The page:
yup, was gonna add that RE is where most people do borrow to invest. This mostly works in places outside of large east and west coast cities. Where I live now, you can buy a 2-3 unit rental property (finances as a 1-4 unit – best if you can live and rent) for about $70-100K and rent out each unit from $500-1000/mo. Taxes kinda cut into profit but can have a quite profitable spread. Shabbier areas are actually more profitable and SFH are hard to turn much profit on IMHE…

  • SavvyFinancialLatina May 30, 2012, 10:52 pm

    I would not borrow money to invest. I am currently looking for a car, and don’t even want to borrow money to pay for the car. It’s tempting to go buy myself a new car, but then I think about the loan…yikes.

    • retirebyforty May 31, 2012, 8:59 pm

      It’s best to pay cash for a car. That way, you won’t overspend. Hope you find a nice car for your budget.

  • MoneySmartGuides June 4, 2012, 4:23 am

    A 12% loan to invest in the market? That is just plain crazy!! That person will be lucky if they can cover that rate of interest.

    I agree about not borrowing to invest in the market. Any money borrowed just means that you need to earn that much higher of a return. Save your money, then invest.

  • Brother of Steve June 4, 2012, 6:26 pm

    In the market depths of March, 2009, I borrowed @ 3.25% on my home equity line of credit and bought high-quality Canadian bank stocks. E.g., Bank of Montreal (BMO) — the longest-running dividend paying company in Canada — was paying a 10.7% dividend.
    Do the math. You didn’t even need for the stock to go up to make 7.45%, after interest.
    Obviously, that opportunity didn’t last long. But to say that you should NEVER borrow to invest is silly.

    • retirebyforty June 6, 2012, 5:21 pm

      It’s great that you did well, but I’m sure many more people borrowed to invest in 2007 and I’m sure those people regret it. It’s not easy for a regular investor to time the market, right?

  • Gerard June 23, 2012, 6:13 am

    re credit cards: Not sure this qualifies as “investing”, but when I bought my condo, I put $10K on my credit card to get a big enough down payment to avoid mortgage insurance. I’ve been revolving low interest credit card offers while paying it off. Looks like it’s going to cost me about $600 in increased interest costs (relative to my mortgage), and save me about $2000 in premiums and fees.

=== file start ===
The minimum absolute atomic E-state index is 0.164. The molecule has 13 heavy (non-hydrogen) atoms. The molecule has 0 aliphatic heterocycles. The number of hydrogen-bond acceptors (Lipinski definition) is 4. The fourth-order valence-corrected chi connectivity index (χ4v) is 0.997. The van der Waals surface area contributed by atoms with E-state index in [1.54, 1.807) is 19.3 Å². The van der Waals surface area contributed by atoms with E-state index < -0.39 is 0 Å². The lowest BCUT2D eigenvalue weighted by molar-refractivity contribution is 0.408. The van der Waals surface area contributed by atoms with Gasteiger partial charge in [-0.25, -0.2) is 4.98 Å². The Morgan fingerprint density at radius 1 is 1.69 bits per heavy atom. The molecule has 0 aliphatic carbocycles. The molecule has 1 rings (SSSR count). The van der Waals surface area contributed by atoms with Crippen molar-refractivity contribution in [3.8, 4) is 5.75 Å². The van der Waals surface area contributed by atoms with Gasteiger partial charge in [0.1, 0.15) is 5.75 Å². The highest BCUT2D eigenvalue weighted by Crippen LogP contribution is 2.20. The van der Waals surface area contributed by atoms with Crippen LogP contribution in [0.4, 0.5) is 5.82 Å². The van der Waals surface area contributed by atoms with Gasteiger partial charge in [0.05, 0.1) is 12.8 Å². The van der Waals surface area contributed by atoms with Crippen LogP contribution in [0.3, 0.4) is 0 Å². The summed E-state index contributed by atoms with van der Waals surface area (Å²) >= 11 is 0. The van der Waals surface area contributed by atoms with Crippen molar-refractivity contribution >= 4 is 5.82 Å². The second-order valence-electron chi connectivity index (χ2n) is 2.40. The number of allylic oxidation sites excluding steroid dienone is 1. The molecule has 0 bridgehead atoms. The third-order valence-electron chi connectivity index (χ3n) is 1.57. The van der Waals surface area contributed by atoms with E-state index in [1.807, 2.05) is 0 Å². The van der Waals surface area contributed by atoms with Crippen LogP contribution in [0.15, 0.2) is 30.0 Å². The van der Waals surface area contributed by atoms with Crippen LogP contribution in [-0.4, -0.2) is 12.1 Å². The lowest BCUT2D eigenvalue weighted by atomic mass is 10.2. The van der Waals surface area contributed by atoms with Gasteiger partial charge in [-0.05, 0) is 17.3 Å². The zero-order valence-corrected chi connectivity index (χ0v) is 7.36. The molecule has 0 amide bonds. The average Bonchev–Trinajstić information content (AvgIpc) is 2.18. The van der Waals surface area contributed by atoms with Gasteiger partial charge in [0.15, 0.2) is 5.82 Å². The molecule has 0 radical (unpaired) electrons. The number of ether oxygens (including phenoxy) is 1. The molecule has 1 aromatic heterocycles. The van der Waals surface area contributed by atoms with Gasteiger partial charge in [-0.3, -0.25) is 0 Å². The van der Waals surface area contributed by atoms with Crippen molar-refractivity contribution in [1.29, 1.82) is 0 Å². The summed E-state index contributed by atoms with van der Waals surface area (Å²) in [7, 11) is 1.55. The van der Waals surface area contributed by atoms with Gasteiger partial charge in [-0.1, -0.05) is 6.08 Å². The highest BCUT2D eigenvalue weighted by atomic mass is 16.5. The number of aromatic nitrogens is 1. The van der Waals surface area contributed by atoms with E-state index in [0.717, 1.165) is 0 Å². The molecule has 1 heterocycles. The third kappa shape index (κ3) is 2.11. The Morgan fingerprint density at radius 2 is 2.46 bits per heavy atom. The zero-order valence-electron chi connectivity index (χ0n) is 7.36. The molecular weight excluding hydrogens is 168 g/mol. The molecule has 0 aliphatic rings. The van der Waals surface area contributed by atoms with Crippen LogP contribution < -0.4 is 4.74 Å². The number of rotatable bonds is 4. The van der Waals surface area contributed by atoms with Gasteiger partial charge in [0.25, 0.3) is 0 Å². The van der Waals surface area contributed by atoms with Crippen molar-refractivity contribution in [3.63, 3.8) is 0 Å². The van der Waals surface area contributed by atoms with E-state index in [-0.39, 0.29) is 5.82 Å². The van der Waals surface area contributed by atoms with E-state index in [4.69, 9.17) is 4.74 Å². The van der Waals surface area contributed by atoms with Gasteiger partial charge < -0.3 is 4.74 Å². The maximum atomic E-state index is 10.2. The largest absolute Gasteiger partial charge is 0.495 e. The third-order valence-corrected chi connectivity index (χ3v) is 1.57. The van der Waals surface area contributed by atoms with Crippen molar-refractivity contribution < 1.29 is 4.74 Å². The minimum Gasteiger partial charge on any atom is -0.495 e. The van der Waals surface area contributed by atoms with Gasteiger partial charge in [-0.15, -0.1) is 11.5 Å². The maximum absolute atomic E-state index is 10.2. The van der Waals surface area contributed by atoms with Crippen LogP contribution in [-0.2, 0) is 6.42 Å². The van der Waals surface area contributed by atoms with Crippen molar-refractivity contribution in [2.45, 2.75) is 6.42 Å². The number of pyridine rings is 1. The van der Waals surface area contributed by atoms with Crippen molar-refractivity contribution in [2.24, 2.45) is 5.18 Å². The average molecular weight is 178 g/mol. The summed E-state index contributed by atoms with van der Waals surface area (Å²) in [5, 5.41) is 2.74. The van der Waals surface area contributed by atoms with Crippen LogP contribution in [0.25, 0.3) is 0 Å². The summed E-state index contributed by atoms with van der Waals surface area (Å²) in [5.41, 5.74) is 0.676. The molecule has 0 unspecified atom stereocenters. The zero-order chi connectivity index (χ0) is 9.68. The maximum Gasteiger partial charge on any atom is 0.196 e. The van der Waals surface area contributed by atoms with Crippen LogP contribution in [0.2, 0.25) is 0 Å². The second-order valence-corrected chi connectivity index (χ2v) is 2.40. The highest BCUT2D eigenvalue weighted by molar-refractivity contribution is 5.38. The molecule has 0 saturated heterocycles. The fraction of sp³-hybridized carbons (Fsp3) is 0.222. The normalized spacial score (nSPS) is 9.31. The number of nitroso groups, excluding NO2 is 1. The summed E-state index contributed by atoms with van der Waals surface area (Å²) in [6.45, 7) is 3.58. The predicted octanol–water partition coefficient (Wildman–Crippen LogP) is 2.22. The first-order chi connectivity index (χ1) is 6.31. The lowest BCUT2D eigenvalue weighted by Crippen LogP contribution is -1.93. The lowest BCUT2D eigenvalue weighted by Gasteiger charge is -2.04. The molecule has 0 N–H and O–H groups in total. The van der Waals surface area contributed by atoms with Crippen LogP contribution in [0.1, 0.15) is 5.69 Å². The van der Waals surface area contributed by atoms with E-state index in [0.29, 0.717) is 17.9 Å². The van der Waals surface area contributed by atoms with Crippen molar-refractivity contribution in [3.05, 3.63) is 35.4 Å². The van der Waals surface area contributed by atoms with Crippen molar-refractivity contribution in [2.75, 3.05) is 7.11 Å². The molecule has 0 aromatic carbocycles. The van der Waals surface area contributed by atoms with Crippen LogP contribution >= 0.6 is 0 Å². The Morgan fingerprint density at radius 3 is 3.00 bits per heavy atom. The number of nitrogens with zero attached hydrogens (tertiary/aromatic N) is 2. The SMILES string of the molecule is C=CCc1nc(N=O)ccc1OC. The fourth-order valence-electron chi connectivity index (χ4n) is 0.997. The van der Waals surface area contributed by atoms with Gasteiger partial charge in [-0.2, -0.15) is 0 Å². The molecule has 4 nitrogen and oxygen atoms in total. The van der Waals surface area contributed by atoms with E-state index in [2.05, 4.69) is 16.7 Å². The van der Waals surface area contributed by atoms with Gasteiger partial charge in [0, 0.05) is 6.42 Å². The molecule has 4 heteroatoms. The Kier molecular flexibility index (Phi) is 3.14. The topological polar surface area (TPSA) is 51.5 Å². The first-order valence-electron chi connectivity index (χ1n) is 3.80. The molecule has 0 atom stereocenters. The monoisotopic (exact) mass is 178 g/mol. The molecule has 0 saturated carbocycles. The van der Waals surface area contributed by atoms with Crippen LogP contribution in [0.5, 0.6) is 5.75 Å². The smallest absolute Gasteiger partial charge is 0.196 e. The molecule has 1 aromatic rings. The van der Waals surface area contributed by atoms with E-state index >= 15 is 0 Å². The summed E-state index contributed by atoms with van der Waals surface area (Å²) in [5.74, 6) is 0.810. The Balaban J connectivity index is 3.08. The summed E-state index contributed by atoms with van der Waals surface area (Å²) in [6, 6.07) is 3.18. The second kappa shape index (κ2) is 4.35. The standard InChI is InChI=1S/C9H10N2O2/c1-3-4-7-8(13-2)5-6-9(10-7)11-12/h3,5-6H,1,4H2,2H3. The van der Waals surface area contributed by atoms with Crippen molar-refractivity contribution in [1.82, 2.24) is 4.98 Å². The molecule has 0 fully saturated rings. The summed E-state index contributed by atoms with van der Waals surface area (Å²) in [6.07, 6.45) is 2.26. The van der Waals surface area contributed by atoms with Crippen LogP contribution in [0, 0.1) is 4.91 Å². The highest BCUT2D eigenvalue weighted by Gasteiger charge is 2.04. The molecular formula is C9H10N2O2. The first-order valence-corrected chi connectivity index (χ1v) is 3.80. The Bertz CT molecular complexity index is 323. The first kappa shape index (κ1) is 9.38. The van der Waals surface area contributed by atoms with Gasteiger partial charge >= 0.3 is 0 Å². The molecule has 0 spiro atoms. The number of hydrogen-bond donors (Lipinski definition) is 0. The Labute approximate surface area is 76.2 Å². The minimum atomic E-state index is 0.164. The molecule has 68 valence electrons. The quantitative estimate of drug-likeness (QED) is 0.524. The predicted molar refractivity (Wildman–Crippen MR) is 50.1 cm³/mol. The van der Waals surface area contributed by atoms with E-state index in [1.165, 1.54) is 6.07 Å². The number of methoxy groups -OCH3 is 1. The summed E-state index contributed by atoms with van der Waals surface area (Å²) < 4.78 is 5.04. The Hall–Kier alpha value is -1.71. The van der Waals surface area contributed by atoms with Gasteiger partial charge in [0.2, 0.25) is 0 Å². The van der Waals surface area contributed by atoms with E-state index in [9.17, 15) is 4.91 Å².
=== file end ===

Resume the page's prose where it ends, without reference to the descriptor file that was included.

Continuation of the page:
That said, I don’t expect many situations like that to arise in my life…

    • retirebyforty June 26, 2012, 7:34 am

      That’s great! I would have done the same thing in that situation.

  • Sanchi May 25, 2016, 11:49 am

    Disagree. Continiuosly make nice returns by investing cash taken out from my multiple credit cars not to mention the quarterly dividends that are earned. This is so easy, why more people won’t do it. Easy cash from credit cards, then buy stocks, sit back collect dividends. Nice.

  • tom November 7, 2016, 11:24 am

    just spread the risk, i dont invest in the stocks, peer to peer is where it is at. im looking to get up to 100k in next 6 months with 50 invested at 4-6% and 50 at 12%. we dont owe much on the morgage and dont borrow just drip feed earnings into the platforms. been on the p2p for 3 years and always had payments on time everytime.

    im 34 and have a ten year plan to retire and im 1 and 1/2 years into the plan. as the portfolio develops i will look for other platforms to spread the risk and also as it goes along be more risky as i invest in the next platform when im happy the rpevious ones are working.

    perhaps one day i will look to borrow to invest but the borrowing would never be more than 20% of the portfolio, and as im adding a 1k a week the portfolio is growing ok!

    savings are borring over one or two years but become really exciting over5/10/15 years so get every penny you can into savings as early as you can!